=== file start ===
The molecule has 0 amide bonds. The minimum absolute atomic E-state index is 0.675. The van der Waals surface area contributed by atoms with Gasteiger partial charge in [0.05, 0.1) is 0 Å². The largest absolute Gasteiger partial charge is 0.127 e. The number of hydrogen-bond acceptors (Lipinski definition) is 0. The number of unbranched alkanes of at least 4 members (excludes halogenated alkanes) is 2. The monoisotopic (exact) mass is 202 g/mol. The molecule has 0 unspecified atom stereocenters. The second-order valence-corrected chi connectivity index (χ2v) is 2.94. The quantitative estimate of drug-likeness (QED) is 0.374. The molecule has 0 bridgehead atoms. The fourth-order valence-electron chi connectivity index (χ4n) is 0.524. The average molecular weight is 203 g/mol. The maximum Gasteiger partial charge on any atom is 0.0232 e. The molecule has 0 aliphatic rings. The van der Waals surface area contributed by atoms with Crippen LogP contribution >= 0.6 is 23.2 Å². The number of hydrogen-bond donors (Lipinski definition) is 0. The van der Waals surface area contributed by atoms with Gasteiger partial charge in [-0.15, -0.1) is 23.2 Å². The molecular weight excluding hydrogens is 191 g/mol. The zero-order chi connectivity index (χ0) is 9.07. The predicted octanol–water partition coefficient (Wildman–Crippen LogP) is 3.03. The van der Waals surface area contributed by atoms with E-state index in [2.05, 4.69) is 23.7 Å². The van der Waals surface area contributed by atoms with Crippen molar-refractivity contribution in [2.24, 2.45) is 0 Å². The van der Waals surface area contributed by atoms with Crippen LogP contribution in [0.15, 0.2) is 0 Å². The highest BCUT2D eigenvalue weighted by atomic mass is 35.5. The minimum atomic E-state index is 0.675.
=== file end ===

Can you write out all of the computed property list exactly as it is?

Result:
The molecule has 0 amide bonds. The minimum absolute atomic E-state index is 0.675. The van der Waals surface area contributed by atoms with Gasteiger partial charge in [0.05, 0.1) is 0 Å². The largest absolute Gasteiger partial charge is 0.127 e. The number of hydrogen-bond acceptors (Lipinski definition) is 0. The number of unbranched alkanes of at least 4 members (excludes halogenated alkanes) is 2. The monoisotopic (exact) mass is 202 g/mol. The molecule has 0 unspecified atom stereocenters. The second-order valence-corrected chi connectivity index (χ2v) is 2.94. The quantitative estimate of drug-likeness (QED) is 0.374. The molecule has 0 bridgehead atoms. The fourth-order valence-electron chi connectivity index (χ4n) is 0.524. The average molecular weight is 203 g/mol. The maximum Gasteiger partial charge on any atom is 0.0232 e. The molecule has 0 aliphatic rings. The van der Waals surface area contributed by atoms with Crippen LogP contribution >= 0.6 is 23.2 Å². The number of hydrogen-bond donors (Lipinski definition) is 0. The van der Waals surface area contributed by atoms with Gasteiger partial charge in [-0.15, -0.1) is 23.2 Å². The molecular weight excluding hydrogens is 191 g/mol. The zero-order chi connectivity index (χ0) is 9.07. The predicted octanol–water partition coefficient (Wildman–Crippen LogP) is 3.03. The van der Waals surface area contributed by atoms with E-state index in [2.05, 4.69) is 23.7 Å². The van der Waals surface area contributed by atoms with Crippen molar-refractivity contribution in [2.24, 2.45) is 0 Å². The van der Waals surface area contributed by atoms with Crippen LogP contribution in [0.15, 0.2) is 0 Å². The highest BCUT2D eigenvalue weighted by atomic mass is 35.5. The minimum atomic E-state index is 0.675.